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American Passages: A Literary SurveyUnit IndexAmerican Passages Home
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5. Masculine Heroes   

16. The Search For Identity

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Activities: Author Activities

Diane Glancy - Author Questions

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  1. Comprehension: In "Jack Wilson or Wovoka and Christ My Lord," Glancy's punctuation is untraditional and her language is colloquial. How do these formal techniques influence your understanding of the stories?

  2. Comprehension: Why do you think the narrator of "Jack Wilson" so frequently reminds us of her mixed-race heritage?

  3. Comprehension: What happens to the old woman at the end of "Polar Breath"?

  4. Context: The narrator of "Jack Wilson" tells about an Indian man who "can't fly really so heavy with his heritage." What does this mean? Compare this passage to Alice Walker's "Everyday Use," in which Dee/Wangero tells Maggie, "You just don't understand . . . your heritage." What is heritage and what does it mean to these characters? Is it a blessing or a burden?

  5. Context: The female narrator of "Jack Wilson" states of her relationship with men: "if he's willing to stay you usually let him empty as the house is even with him in it." And consider that although the old woman in "Polar Breath" seems to enjoy her solitude, she eventually moves toward reunion with her late husband. Compare these descriptions to Bambara's description of Sweet Pea and Larry's relationship in "Medley." Why do the women seem to want to be alone, yet return to these men?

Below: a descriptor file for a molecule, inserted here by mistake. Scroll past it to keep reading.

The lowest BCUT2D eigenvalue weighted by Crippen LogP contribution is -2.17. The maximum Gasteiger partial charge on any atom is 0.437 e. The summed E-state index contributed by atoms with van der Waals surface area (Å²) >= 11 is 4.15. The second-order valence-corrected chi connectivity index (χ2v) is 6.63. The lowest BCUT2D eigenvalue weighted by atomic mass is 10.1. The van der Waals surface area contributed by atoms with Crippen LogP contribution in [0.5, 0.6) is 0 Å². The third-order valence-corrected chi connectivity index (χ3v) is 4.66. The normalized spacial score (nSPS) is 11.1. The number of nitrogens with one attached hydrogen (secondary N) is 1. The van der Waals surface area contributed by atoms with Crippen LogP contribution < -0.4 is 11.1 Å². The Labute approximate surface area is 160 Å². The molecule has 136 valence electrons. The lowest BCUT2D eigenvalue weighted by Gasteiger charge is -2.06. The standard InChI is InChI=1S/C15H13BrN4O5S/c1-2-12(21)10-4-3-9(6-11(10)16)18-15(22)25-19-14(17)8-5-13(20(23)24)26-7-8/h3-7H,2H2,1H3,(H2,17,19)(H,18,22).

6. Context: Analyze [4203], in which Native American students protest the Bureau of Indian Affairs in 1970 (the BIA is an often-criticized governmental agency charged with handling matters related to Native Americans). What do you make of the signs in this image, especially "Indians Are Red/B.I.A. What Are You" and "Stop Persecuting Indians"? Why might these people have been protesting?

  7. Exploration: The narrator of "Jack Wilson" tells us that the "changing surviving ole Coyote finally teaches in the end that there's no ultimate reality no foundation and whatever he/she believes is true." What are the implications of a belief in shifting realities, or of an ideology characterized by relativism? What would it mean for there to be no "absolutes"?

  8. Exploration: Compare Emily Dickinson's poetry with Glancy's prose, for example, when Glancy says, "Me and all the runny-nosed reservation children suffering alcoholism poverty want close-mindedness growing up to engender the same in their own." How do these authors' unique punctuation and word use either restrict or enlarge the possible meanings of their works? Why might they reject traditional punctuation and grammar?

  9. Exploration: The mixed-race narrator of "Jack Wilson" says, "it was years before I started saying what I thought" and "I saw right away I was invisible to him." In One Flew Over the Cuckoo's Nest, Ken Kesey's narrator Chief Bromden is also half white and half Native American. Chief pretends to be deaf and mute, making him, in a sense, invisible. Read One Flew Over the Cuckoo's Nest and compare Chief's experiences with those of Glancy's narrator. What does it mean to be "invisible"? Is silence an effective mode of resistance in an oppressive society? What does it mean when the bird in "Jack Wilson" says, "presence. Substance. Something visible"?

  10. Exploration: The old woman in "Polar Breath" is described as "an exile in herself." What does this mean? How, if at all, is this possible? What is the significance of her dead husband and the spirits? Is she really alone?

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